Mthatha, formerly Umtata[2] /uːmˈtɑːtɑː/ (About this sound listen), is the main town of the King Sabata Dalindyebo Local Municipality in Eastern Cape province of South Africa. The town has an airport, previously known by the name K. D. Matanzima Airport[3] after former leader Kaiser Matanzima.

1913 panoramic view of Mthatha with the Mthatha River in the foreground and the Drakensberg mountains in the distance by Caesar Carl Hans Henkel

The settlement existed in the 1870s as a buffer-zone, in response to reported tensions between Pondo and neighboring groups, and in 1875 a magistrate’s office was opened, the first magistrate appointed that year being a man named J F Boyes. The settlement developed during the next few years, becoming a military post for the British colonial forces in 1882. The town itself was founded in 1883, along the banks of the Mthatha River. Nearly a century later, the Mthatha Dam was constructed about eight kilometers upstream of the town.[4] Mthatha became the leading administrative center of the area, having both Anglican and Catholic cathedrals. It also became the seat of the traditional authorities and a parliament building for this purpose known as the Bunga, was erected.

A branch of the University of Fort Hare was established in the town, and after the independence of the Transkei in 1977 it became the University of Transkei, which has since been integrated into the Walter Sisulu University for Technology and Science. The campus was the base for the region’s first community radio station, UCRFM, which started in 1996 and has become a significant community broadcaster.

From 1976 to 1994, Mthatha served as the capital of the Transkei bantustan, under the name of Umtata.[5]

After the end of apartheid, some sections of the African business and professional community migrated to traditionally white areas of economic activity, and this has been widely posited as a cause of economic recession in the municipality, but a number of construction projects offer some hope for renewal.[6]

Many of South Africa’s black leaders — including Walter Sisulu, Bantu Holomisa, and Nelson Mandela — come from this area, and the retired Mandela visited his home village of Qunu a few kilometres south of Mthatha.[7] Mthatha is the home of one of the three Nelson Mandela Museums: Spread across three sites, it collects, interprets and exhibits key aspects of the story of the life and times of Nelson Mandela in context. The three historical sites of the museum are all in the locality at Mvezo, Qunu, and the Bunga Building in Mthatha itself. In the Bunga Building is the story of the Long Walk to Freedom and an exhibition of the many gifts received by Nelson Mandela.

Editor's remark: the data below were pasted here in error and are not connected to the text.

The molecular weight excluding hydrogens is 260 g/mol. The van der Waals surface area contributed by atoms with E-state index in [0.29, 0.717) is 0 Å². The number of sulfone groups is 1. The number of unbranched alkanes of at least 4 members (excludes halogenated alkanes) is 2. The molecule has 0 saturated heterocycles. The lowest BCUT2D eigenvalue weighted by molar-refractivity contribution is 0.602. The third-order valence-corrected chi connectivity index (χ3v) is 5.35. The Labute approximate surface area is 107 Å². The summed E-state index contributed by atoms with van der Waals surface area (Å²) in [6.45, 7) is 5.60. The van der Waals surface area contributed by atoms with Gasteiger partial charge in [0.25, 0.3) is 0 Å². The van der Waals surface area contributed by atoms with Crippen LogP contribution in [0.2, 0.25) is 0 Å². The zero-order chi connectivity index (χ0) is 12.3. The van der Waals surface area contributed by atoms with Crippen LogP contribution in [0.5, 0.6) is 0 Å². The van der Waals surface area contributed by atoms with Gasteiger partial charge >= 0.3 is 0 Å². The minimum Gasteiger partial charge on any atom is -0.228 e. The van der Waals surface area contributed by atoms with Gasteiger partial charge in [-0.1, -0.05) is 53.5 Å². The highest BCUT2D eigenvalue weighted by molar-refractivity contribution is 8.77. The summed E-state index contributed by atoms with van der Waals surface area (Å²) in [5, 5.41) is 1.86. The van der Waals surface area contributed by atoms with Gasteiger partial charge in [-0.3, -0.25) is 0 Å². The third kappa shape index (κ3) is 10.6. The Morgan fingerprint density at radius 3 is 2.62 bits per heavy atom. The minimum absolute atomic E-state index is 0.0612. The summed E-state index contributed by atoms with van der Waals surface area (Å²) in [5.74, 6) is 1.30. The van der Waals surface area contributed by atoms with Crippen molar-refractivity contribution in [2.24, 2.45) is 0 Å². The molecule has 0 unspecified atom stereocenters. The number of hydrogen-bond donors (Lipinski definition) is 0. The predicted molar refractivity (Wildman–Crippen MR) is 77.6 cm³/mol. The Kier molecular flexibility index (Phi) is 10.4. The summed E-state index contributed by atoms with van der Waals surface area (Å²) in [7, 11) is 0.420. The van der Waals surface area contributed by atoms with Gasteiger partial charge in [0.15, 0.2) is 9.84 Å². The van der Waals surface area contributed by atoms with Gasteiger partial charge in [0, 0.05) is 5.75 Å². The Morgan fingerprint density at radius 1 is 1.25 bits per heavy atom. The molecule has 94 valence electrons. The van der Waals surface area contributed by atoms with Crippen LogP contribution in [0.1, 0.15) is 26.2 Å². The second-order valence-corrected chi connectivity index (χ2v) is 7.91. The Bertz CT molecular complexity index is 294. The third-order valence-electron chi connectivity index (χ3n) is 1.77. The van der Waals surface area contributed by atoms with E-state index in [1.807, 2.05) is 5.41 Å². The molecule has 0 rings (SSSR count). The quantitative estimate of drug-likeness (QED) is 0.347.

source.https://en.wikipedia.org/wiki/Mthatha

  • From 1951 to 1959
  • April 1978 and April 1980
  • 2 March 2004
  • Under the Bantu Authorities Act of 1951, the Transkei became, in 1959, the first region to be established as a Territorial Authority; and in 1963 it became the first Bantustan to be granted ‘self-government’. The area was divided into three physically seperate regions and took up approximately 43 798 square kilometres. Due to it’s proximity to the Drakensberg Mountain Range it was extremely mountainius. Kaiser Matanzima, appointed Chief of the AmaHala clan in 1940, supported and promoted the apartheid concept of separate development and played a crucial role in the politics of the homeland. Although chief of the AmaHala, his authority was subject to the overrule of the Paramount Chief of the Tembu, Sabata Dalindyebo, who opposed the Bantu Authorities system. Matanzima entered the Transkei Territorial Authority (known as the Bunga) in 1955, and grew to become the favourite of apartheid’s social engineers. To bypass the authority of Dalindyebo, they appointed him Regional Chief of Emigrant Tembuland in 1958, and in 1966 consolidated the position by making him Paramount Chief of the Emigrant Tembu, thus making him Dalindyebo’s equal.

  • Matanzima engaged in a dispute over the status of Griqualand East, and broke off diplomatic ties with the apartheid government, and threatened an end to the ‘non-aggression pact’. Weeks later, with its economy bankrupt, the homeland was forced to accept a bail-out of R73-million from the diplomatically alienated South African government.This grant was in addition to an annual grant of, R113,5-million for the 1979/80 financial year. Between 1978 and 1980 South African grants amounted to approximately R573-million.

    Corruption in the homeland drastically depleted

  • Umtata was officially renamed to its current name Mthatha